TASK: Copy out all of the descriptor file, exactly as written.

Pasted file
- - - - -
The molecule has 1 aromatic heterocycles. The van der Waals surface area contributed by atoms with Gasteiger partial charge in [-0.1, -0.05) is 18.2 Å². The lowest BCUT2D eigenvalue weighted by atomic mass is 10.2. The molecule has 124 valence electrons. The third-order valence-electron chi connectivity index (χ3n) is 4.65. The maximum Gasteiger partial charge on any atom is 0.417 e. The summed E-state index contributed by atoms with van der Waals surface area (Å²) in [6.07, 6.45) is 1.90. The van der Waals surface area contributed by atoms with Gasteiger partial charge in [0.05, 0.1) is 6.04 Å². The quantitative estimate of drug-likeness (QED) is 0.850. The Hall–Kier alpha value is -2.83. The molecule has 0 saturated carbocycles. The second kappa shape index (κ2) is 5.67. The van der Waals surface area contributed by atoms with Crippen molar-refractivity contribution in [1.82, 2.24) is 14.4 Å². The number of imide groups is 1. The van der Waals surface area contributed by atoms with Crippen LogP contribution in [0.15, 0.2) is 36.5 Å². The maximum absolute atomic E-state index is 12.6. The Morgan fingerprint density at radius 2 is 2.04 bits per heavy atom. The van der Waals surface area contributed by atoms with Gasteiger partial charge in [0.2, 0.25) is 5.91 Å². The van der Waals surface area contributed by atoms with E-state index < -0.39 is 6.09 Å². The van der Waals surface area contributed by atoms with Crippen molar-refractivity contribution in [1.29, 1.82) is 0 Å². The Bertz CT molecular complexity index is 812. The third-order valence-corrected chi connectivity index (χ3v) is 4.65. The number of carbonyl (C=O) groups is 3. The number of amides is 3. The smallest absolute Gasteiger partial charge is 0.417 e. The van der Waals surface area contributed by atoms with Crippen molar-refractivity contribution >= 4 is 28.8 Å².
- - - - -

The molecule has 1 aromatic heterocycles. The van der Waals surface area contributed by atoms with Gasteiger partial charge in [-0.1, -0.05) is 18.2 Å². The lowest BCUT2D eigenvalue weighted by atomic mass is 10.2. The molecule has 124 valence electrons. The third-order valence-electron chi connectivity index (χ3n) is 4.65. The maximum Gasteiger partial charge on any atom is 0.417 e. The summed E-state index contributed by atoms with van der Waals surface area (Å²) in [6.07, 6.45) is 1.90. The van der Waals surface area contributed by atoms with Gasteiger partial charge in [0.05, 0.1) is 6.04 Å². The quantitative estimate of drug-likeness (QED) is 0.850. The Hall–Kier alpha value is -2.83. The molecule has 0 saturated carbocycles. The second kappa shape index (κ2) is 5.67. The van der Waals surface area contributed by atoms with Crippen molar-refractivity contribution in [1.82, 2.24) is 14.4 Å². The number of imide groups is 1. The van der Waals surface area contributed by atoms with Crippen LogP contribution in [0.15, 0.2) is 36.5 Å². The maximum absolute atomic E-state index is 12.6. The Morgan fingerprint density at radius 2 is 2.04 bits per heavy atom. The van der Waals surface area contributed by atoms with Gasteiger partial charge in [0.2, 0.25) is 5.91 Å². The van der Waals surface area contributed by atoms with E-state index < -0.39 is 6.09 Å². The van der Waals surface area contributed by atoms with Crippen molar-refractivity contribution in [1.29, 1.82) is 0 Å². The Bertz CT molecular complexity index is 812. The third-order valence-corrected chi connectivity index (χ3v) is 4.65. The number of carbonyl (C=O) groups is 3. The number of amides is 3. The smallest absolute Gasteiger partial charge is 0.417 e. The van der Waals surface area contributed by atoms with Crippen molar-refractivity contribution >= 4 is 28.8 Å².